Why Do We Work? (Part 1)

The account of the Israelite exodus from Egypt under Moses is shared by all three Semitic faiths, and speaks to the heart of the dilemma of being human in a complex society. Within us there is a conflict between two beings: one compliant and risk averse, the other somewhat wilder and thirsting for authenticity. It is the discourse that happens between the soldier and the warrior. The account of the exodus gives us very useful material to examine this conflict.

The Roles of Moses and Pharaoh

We can explore this distinction in the account of Moses and Pharaoh. The Pharonic model subjugates the people to the work of the social project. This project amounts to the construction of the pyramidic mausoleum of the leader. The aim of this mausoleum is to ensure the immortality and eternal aggrandisement of the leader. The people are enslaved to this project principally because of their own need for their security of life in Egypt. In the Mosaic model the social project is fundamentally bizarre. It amounts to an aimless wandering through the desert for forty years. However, this wandering is about enabling a generation of free people. The social project is therefore the means to the end of enabling the people, not the other way around. Moses, the leader, never gets to the Promised Land. He is expended in the process of freeing the people from slavery.

The Pyramid as The Structure of an Organisation

Our current take on leadership is made up by our understanding of the purpose of work. Work basically means doing useful things. Those in charge of the society are the ones who designate what work is useful, and the most useful work is concerned with building things that are impressive – edifices.

The pyramid is the aim of all work, much like in ancient Egypt. If this is not so in terms of constructing buildings, then it is at least so metaphorically: We have made the pyramidal structure the metaphorical framework for organisational life. When we speak about the structure of an organisation, an image that springs to mind is a pyramid.

A pyramid has a person at the apex and that person is the hero who is orchestrating all this work and everybody else is subordinate to the purpose of the work. So, if we then look at what happened to the people in Egypt, almost the entire society is enslaved to build this pyramidal structure that was designated as useful by the pharaoh.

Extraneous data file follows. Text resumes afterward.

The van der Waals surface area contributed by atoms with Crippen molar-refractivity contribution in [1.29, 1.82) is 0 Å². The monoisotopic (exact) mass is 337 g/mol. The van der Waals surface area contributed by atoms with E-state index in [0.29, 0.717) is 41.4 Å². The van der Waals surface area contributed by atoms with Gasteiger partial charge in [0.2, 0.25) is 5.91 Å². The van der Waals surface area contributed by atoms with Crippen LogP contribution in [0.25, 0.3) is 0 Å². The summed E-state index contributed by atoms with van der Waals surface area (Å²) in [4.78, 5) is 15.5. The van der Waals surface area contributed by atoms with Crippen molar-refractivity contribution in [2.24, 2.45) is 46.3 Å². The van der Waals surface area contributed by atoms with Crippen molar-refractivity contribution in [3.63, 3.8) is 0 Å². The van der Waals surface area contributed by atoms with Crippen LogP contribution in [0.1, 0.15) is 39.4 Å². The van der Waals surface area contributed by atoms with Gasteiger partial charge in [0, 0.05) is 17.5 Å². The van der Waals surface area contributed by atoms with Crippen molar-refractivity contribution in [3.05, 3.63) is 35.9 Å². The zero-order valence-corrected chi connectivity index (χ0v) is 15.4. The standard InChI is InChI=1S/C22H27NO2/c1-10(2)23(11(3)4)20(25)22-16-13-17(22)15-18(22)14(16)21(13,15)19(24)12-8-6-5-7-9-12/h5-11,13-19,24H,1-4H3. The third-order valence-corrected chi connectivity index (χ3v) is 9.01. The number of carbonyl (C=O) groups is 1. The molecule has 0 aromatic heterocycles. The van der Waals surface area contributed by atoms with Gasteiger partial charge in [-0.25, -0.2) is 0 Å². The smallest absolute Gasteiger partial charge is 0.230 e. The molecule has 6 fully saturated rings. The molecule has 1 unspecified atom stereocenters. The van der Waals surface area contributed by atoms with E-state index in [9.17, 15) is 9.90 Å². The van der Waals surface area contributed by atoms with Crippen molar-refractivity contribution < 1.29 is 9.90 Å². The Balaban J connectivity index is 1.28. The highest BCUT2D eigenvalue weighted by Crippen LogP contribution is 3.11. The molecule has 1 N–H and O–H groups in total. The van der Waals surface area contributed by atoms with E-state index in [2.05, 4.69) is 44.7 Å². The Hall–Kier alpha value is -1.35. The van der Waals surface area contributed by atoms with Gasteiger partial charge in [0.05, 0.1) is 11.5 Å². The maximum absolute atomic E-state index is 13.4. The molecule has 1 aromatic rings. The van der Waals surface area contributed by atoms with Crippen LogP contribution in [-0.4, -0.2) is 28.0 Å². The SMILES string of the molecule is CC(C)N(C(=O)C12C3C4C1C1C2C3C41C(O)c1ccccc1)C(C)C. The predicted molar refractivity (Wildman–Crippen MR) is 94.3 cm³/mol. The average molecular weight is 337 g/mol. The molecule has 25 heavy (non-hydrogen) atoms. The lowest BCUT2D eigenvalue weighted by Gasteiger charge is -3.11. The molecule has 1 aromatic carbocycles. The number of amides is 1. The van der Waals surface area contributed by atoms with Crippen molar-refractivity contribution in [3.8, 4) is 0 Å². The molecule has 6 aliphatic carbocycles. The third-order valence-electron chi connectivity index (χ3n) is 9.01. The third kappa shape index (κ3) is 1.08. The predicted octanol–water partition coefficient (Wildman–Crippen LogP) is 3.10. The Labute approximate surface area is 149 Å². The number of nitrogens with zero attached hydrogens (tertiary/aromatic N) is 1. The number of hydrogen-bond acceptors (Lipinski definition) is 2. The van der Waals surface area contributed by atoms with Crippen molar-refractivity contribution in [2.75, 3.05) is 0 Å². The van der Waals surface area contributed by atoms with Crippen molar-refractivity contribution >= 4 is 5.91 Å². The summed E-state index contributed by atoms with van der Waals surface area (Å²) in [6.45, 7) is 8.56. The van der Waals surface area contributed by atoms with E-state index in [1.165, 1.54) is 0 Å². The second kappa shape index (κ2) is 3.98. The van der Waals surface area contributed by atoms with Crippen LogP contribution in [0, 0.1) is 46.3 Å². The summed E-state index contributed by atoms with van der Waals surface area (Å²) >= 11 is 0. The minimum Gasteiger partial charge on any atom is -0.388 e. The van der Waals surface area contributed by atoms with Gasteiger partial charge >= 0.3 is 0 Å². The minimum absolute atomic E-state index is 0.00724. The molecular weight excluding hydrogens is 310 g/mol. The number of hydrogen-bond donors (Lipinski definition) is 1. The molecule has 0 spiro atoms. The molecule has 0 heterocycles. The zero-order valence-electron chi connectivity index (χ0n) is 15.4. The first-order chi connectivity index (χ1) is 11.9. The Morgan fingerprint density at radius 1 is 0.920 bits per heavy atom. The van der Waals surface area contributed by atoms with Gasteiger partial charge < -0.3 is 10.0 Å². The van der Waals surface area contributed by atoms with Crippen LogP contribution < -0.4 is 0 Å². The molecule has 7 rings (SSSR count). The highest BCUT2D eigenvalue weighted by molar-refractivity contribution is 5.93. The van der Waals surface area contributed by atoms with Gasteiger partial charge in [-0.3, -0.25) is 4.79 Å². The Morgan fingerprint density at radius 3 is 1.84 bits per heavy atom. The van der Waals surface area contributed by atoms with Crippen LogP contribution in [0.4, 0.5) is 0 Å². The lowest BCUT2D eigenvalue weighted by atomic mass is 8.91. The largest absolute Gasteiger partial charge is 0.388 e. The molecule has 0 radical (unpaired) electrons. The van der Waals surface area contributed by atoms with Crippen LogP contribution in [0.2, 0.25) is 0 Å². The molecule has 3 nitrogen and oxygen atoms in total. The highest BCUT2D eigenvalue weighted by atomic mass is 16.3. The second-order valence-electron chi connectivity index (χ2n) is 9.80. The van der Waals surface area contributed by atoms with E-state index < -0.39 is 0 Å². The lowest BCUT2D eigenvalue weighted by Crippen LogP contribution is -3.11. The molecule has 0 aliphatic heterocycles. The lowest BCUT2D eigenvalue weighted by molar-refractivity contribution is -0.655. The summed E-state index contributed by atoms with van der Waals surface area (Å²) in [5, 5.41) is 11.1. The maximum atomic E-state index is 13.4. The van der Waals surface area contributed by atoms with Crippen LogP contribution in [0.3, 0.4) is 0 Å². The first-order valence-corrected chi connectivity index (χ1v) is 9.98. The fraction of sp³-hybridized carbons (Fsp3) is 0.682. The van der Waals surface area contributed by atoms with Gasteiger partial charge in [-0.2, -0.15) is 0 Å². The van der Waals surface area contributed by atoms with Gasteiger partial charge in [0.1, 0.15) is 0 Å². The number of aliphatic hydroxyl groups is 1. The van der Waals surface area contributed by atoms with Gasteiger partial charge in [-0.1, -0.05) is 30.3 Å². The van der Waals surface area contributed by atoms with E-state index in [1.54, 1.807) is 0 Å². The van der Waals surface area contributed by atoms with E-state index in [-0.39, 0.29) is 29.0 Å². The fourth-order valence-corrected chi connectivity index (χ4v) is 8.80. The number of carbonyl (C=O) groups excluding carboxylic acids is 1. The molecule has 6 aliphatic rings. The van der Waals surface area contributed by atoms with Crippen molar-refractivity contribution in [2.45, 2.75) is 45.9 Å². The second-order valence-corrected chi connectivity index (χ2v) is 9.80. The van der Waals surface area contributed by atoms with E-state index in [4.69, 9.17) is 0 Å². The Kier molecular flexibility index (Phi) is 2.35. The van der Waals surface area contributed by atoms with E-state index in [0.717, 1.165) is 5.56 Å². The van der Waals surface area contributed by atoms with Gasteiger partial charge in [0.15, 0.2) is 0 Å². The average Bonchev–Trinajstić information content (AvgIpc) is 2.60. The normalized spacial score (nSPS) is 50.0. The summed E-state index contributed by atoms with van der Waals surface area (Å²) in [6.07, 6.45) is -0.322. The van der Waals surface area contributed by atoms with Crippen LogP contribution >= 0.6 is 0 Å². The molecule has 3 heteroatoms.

Who is The Work Useful To?

The usefulness of the pyramid was very specific: It was a mausoleum of epic proportions wherein the pharaoh would live forever. This suggests that in a pyramidal society, all work that is designated as useful is actually about the eternal aggrandizement of the one in charge, the leader. When work is being designated as principally being about knuckling down and being useful, we need to ask the question ‘useful to whom?’

To knuckle down and become useful is to become the foot soldier for the social project, which is really concerned with furthering the interests of these iconic figures that have been put in charge; the ones who are on top of the pile. This is the wrong way around. The leader should be there for the people. The people aren’t there for the leader.

Moses’ leadership represents something quite different. Firstly, the task is quite bizarre and, in a sense, perfectly useless and futile. It is about wandering around the desert for forty years. The purpose of this wandering was not to produce anything concrete, like a pyramid. The purpose was to enable a generation of free people. People who were not slaves.

The aim of the work, the wandering, was to transform the worker, the wanderer.
This means that the people weren’t there for the work. The work (the wandering) was there to enable free people. The object of the work, the object of the struggle was not to achieve this utopian order. The object of the struggle was to achieve a free individual. The incidental purpose of work is to do useful things. The essential purpose of work is the transformation of the worker.

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